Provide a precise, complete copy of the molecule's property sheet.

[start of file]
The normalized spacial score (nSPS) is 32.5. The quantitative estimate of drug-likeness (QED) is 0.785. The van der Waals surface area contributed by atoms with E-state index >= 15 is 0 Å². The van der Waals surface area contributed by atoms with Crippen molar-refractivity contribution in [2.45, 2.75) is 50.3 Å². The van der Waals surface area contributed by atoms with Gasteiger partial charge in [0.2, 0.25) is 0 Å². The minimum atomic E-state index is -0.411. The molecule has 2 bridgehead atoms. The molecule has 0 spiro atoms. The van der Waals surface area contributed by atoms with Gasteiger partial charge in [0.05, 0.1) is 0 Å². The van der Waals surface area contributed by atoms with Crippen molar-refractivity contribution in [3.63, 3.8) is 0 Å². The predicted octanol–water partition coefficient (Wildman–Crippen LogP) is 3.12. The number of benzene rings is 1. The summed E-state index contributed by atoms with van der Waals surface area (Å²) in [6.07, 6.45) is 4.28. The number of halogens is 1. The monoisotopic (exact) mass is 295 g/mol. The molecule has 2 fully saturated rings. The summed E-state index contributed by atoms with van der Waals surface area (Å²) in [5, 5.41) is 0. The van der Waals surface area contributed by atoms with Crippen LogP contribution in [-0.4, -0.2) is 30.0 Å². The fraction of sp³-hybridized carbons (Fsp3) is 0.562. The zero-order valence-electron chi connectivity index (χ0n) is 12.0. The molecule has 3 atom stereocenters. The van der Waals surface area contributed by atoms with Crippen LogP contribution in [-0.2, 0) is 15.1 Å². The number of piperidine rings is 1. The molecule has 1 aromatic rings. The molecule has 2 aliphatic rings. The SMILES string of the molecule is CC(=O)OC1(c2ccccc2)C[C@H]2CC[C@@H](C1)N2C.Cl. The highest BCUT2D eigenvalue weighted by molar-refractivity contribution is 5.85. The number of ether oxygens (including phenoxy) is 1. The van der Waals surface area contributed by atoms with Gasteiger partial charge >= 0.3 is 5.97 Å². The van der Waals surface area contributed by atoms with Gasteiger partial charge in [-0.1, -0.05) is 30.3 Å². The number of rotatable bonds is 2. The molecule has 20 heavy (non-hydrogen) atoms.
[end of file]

The normalized spacial score (nSPS) is 32.5. The quantitative estimate of drug-likeness (QED) is 0.785. The van der Waals surface area contributed by atoms with E-state index >= 15 is 0 Å². The van der Waals surface area contributed by atoms with Crippen molar-refractivity contribution in [2.45, 2.75) is 50.3 Å². The van der Waals surface area contributed by atoms with Gasteiger partial charge in [0.2, 0.25) is 0 Å². The minimum atomic E-state index is -0.411. The molecule has 2 bridgehead atoms. The molecule has 0 spiro atoms. The van der Waals surface area contributed by atoms with Gasteiger partial charge in [0.05, 0.1) is 0 Å². The van der Waals surface area contributed by atoms with Crippen molar-refractivity contribution in [3.63, 3.8) is 0 Å². The predicted octanol–water partition coefficient (Wildman–Crippen LogP) is 3.12. The number of benzene rings is 1. The summed E-state index contributed by atoms with van der Waals surface area (Å²) in [6.07, 6.45) is 4.28. The number of halogens is 1. The monoisotopic (exact) mass is 295 g/mol. The molecule has 2 fully saturated rings. The summed E-state index contributed by atoms with van der Waals surface area (Å²) in [5, 5.41) is 0. The van der Waals surface area contributed by atoms with Crippen LogP contribution in [-0.4, -0.2) is 30.0 Å². The fraction of sp³-hybridized carbons (Fsp3) is 0.562. The zero-order valence-electron chi connectivity index (χ0n) is 12.0. The molecule has 3 atom stereocenters. The van der Waals surface area contributed by atoms with Crippen LogP contribution in [-0.2, 0) is 15.1 Å². The number of piperidine rings is 1. The molecule has 1 aromatic rings. The molecule has 2 aliphatic rings. The SMILES string of the molecule is CC(=O)OC1(c2ccccc2)C[C@H]2CC[C@@H](C1)N2C.Cl. The highest BCUT2D eigenvalue weighted by molar-refractivity contribution is 5.85. The number of ether oxygens (including phenoxy) is 1. The van der Waals surface area contributed by atoms with Gasteiger partial charge >= 0.3 is 5.97 Å². The van der Waals surface area contributed by atoms with Gasteiger partial charge in [-0.1, -0.05) is 30.3 Å². The number of rotatable bonds is 2. The molecule has 20 heavy (non-hydrogen) atoms.